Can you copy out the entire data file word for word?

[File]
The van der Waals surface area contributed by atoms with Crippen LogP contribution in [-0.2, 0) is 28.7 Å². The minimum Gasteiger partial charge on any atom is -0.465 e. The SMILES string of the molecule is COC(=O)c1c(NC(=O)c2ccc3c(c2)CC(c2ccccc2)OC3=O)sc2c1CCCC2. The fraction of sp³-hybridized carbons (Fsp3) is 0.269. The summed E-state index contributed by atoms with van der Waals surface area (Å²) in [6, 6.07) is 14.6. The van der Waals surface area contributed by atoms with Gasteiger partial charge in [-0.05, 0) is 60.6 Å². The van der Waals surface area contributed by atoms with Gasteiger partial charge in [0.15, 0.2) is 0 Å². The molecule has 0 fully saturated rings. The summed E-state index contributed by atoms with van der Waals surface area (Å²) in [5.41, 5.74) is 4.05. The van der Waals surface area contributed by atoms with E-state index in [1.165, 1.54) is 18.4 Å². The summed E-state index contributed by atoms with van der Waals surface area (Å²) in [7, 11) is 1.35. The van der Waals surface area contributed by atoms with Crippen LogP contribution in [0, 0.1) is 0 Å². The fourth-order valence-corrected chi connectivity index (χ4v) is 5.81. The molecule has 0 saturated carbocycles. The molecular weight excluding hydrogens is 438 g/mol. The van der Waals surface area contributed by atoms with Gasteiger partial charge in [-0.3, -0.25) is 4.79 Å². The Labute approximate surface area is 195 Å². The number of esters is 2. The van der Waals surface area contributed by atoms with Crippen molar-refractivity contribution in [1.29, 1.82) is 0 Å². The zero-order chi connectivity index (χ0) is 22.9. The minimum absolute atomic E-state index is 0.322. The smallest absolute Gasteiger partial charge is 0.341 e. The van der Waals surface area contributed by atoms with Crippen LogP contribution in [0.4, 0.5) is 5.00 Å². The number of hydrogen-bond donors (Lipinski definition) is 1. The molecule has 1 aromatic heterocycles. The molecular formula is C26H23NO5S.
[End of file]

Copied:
The van der Waals surface area contributed by atoms with Crippen LogP contribution in [-0.2, 0) is 28.7 Å². The minimum Gasteiger partial charge on any atom is -0.465 e. The SMILES string of the molecule is COC(=O)c1c(NC(=O)c2ccc3c(c2)CC(c2ccccc2)OC3=O)sc2c1CCCC2. The fraction of sp³-hybridized carbons (Fsp3) is 0.269. The summed E-state index contributed by atoms with van der Waals surface area (Å²) in [6, 6.07) is 14.6. The van der Waals surface area contributed by atoms with Gasteiger partial charge in [-0.05, 0) is 60.6 Å². The van der Waals surface area contributed by atoms with Gasteiger partial charge in [0.15, 0.2) is 0 Å². The molecule has 0 fully saturated rings. The summed E-state index contributed by atoms with van der Waals surface area (Å²) in [5.41, 5.74) is 4.05. The van der Waals surface area contributed by atoms with E-state index in [1.165, 1.54) is 18.4 Å². The summed E-state index contributed by atoms with van der Waals surface area (Å²) in [7, 11) is 1.35. The van der Waals surface area contributed by atoms with Crippen LogP contribution in [0, 0.1) is 0 Å². The fourth-order valence-corrected chi connectivity index (χ4v) is 5.81. The molecule has 0 saturated carbocycles. The molecular weight excluding hydrogens is 438 g/mol. The van der Waals surface area contributed by atoms with Gasteiger partial charge in [-0.3, -0.25) is 4.79 Å². The Labute approximate surface area is 195 Å². The number of esters is 2. The van der Waals surface area contributed by atoms with Crippen molar-refractivity contribution in [1.29, 1.82) is 0 Å². The zero-order chi connectivity index (χ0) is 22.9. The minimum absolute atomic E-state index is 0.322. The smallest absolute Gasteiger partial charge is 0.341 e. The van der Waals surface area contributed by atoms with Crippen LogP contribution in [0.4, 0.5) is 5.00 Å². The number of hydrogen-bond donors (Lipinski definition) is 1. The molecule has 1 aromatic heterocycles. The molecular formula is C26H23NO5S.